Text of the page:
3 OCTOBER 1947, Page 18


A Temperamental Idealist

The Real Lloyd George. By A. J. Sylvester. (Cassell. 18s.) MR. SYLVESTER was for many years Lloyd George's confidential secretary, and it is not unreasonable that he should maintain that he is therefore particularly fitted to write of the "real Lloyd George." Not long ago another secretary wrote an amusing but scandalous book called Anatole France en Pantoufies, but did not pretend that the intimate details which he recorded gave a picture of the " real " man. He frankly presented his hero " in slippers," and there is no reason to suppose that any man, whether writer or politician, is more " real " in slippers than when booted for appear- ance in public. Biographers of the slipper and pyjama school justify themselves on one of two grounds: they maintain, like Boswell, that every detail of a great man's life is significant—" what name Achilles assumed "—or they think, Re Mr. Muggridge in his book on Ramsay MacDonald, that it is well to show him up. It seems to me that Mr. Sylvester, with the very best intentions, started to write as a Boswell and ended up as a Muggridge, but it may be argued that Lloyd George's own development forced this pattern on the work.

One thing is clear ; Mr. Sylvester, for reasons which will be apparent to the discerning reader, has lost a great opportunity— that of making a basic contribution to the vast literature which will in the future grow around the career of this great statesman. The aim of a biographer should be to make his subject credible ; Mr. Sylvester has succeeded in making him incredible. Time after time he insists, and rightly, that Lloyd George was difficult to work for, and he does not try to conceal his apparent inconsistencies: "A great pacifist, a believer in humanity, a democrat. Such was the character he always presented as his. But those of us who were in daily and hourly contact with him recognised that he had few of these qualities in his heart. . . He dearly loved to talk of humanity and democracy. Actually, in his personal affairs he was the most autocratic of men. . . As a child he was spoiled and pampered.. . That left an indelible mark on his character."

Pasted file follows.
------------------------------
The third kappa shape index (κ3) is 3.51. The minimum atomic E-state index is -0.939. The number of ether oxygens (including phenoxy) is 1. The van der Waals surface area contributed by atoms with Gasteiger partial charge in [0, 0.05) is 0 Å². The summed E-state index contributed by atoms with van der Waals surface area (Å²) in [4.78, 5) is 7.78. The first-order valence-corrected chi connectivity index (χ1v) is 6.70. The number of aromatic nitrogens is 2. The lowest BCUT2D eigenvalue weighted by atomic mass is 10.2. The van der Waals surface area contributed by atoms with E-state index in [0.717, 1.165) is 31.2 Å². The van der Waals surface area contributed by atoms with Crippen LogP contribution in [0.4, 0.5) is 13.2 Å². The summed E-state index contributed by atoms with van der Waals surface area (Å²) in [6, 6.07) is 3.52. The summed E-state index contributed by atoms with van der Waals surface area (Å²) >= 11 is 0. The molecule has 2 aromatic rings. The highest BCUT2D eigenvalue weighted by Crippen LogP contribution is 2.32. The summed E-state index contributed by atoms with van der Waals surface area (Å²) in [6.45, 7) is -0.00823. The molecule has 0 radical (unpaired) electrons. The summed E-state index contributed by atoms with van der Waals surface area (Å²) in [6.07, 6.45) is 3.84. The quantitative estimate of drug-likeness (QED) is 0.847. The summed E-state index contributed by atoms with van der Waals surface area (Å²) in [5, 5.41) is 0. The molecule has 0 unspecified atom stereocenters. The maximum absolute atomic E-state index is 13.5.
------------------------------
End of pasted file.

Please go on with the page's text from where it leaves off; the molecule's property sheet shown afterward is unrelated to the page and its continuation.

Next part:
All this, of course, is the debunker getting the better of Boswell, and if one could suppose that Mr. Sylvester's judgement was as good as his reporting, such an opinion might be welcomed as shedding light on a character which was, and is, to many men of good will an insoluble enigma. It is perfectly true that Lloyd George in his dealings with those who served him was autocratic, but it is a sign of loose thinking to regard this as a proof that he was not " a believer in humanity and democracy." My criticism- of Mr. Sylvester's verdict may be put in the form of a question: Does he really suggest that he "dearly loved to talk of humanity and democracy " because he was a hypocrite? If the answer is " Yes," then the magnificent struggle for social reform during his Chan- cellorship, for instance, is a greater enigma than anything described in this book ; if the answer is " No," then Mr. Sylvester is as confused and puzzled about his master as those who never knew him.

No one can begin to understand Lloyd George who does not recognise that he was, in the first place and all the time, an artist,

in the strict sense of the term, with all the qualities, good and not

so good, of the artist. That is to say, his stimulus to action was emotion, and his emotions were nearly always nostalgic, as those

of artists usually are. The circumstances of his childhood, in particular his complete and uncritical adoration of the kind of democratic culture which nineteenth-century Wales had developed ; his hatred of those things like Hien landlordism and its unfortunate alliance with the Established Church which had made Welsh life difficult and contentious ; his total acceptance of the values which Wales, rightly or wrongly, regards as its own special inheritance— these were the sources of his emotions and these therefore were also the springs of his actions. He opposed the Boer War when opposition looked like the end of his political career, because, as he himself insisted, the Boers were a small theocratic people like the Welsh of his youth. He fought the battle of social reform when even those whom he wished to save joined in execrating his name, because he himself had lived in penury among people who had no prospect for their old age but to go on the parish.

But that is only one side of the artistic character. The other is what Carlyle, confusing genius with artistry, called an " infinite capacity for taking pains." Lloyd George demanded absolute per- fection in all that he did and that was done for him, and this trait explains both his success and his frequent unreasonableness when he was Minister of Munitions and Prime Minister. And, finally, he suffered from the usual accompaniment of artistry—temperament ; his moods were those of a prima donna. Mr. Sylvester's book contains a vast number of details which in time must contribute to a reasonably complete valuation of Lloyd George's work arts personality. His reporting is superb ; it is a pity that he attempted interpretatical I venture to predict that no one who does not know